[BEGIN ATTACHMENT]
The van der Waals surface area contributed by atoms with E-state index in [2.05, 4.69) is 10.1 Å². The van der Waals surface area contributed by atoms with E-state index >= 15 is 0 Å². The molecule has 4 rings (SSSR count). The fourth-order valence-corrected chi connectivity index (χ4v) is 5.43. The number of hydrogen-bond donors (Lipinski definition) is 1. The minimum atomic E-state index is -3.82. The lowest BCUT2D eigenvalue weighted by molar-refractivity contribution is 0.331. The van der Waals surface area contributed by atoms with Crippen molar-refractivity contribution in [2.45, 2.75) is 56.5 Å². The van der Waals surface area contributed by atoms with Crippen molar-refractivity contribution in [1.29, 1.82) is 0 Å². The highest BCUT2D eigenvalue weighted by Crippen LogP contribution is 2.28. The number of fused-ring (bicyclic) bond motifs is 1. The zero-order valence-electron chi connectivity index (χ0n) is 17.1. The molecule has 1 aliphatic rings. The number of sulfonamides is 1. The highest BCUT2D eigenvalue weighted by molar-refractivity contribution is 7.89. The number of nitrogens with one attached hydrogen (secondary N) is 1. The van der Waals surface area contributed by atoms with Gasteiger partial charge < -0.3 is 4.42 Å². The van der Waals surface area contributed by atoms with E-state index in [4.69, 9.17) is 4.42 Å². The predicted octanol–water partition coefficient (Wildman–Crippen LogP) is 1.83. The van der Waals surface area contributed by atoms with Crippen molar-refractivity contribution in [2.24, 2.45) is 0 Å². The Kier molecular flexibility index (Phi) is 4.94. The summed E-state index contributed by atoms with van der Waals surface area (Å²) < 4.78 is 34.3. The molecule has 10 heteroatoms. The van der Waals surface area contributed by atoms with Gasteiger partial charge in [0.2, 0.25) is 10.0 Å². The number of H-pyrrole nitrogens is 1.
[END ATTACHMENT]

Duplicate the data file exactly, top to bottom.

The van der Waals surface area contributed by atoms with E-state index in [2.05, 4.69) is 10.1 Å². The van der Waals surface area contributed by atoms with E-state index >= 15 is 0 Å². The molecule has 4 rings (SSSR count). The fourth-order valence-corrected chi connectivity index (χ4v) is 5.43. The number of hydrogen-bond donors (Lipinski definition) is 1. The minimum atomic E-state index is -3.82. The lowest BCUT2D eigenvalue weighted by molar-refractivity contribution is 0.331. The van der Waals surface area contributed by atoms with Crippen molar-refractivity contribution in [2.45, 2.75) is 56.5 Å². The van der Waals surface area contributed by atoms with Crippen molar-refractivity contribution in [1.29, 1.82) is 0 Å². The highest BCUT2D eigenvalue weighted by Crippen LogP contribution is 2.28. The number of fused-ring (bicyclic) bond motifs is 1. The zero-order valence-electron chi connectivity index (χ0n) is 17.1. The molecule has 1 aliphatic rings. The number of sulfonamides is 1. The highest BCUT2D eigenvalue weighted by molar-refractivity contribution is 7.89. The number of nitrogens with one attached hydrogen (secondary N) is 1. The van der Waals surface area contributed by atoms with Gasteiger partial charge < -0.3 is 4.42 Å². The van der Waals surface area contributed by atoms with E-state index in [4.69, 9.17) is 4.42 Å². The predicted octanol–water partition coefficient (Wildman–Crippen LogP) is 1.83. The van der Waals surface area contributed by atoms with Crippen molar-refractivity contribution in [2.24, 2.45) is 0 Å². The Kier molecular flexibility index (Phi) is 4.94. The summed E-state index contributed by atoms with van der Waals surface area (Å²) < 4.78 is 34.3. The molecule has 10 heteroatoms. The van der Waals surface area contributed by atoms with Gasteiger partial charge in [0.2, 0.25) is 10.0 Å². The number of H-pyrrole nitrogens is 1.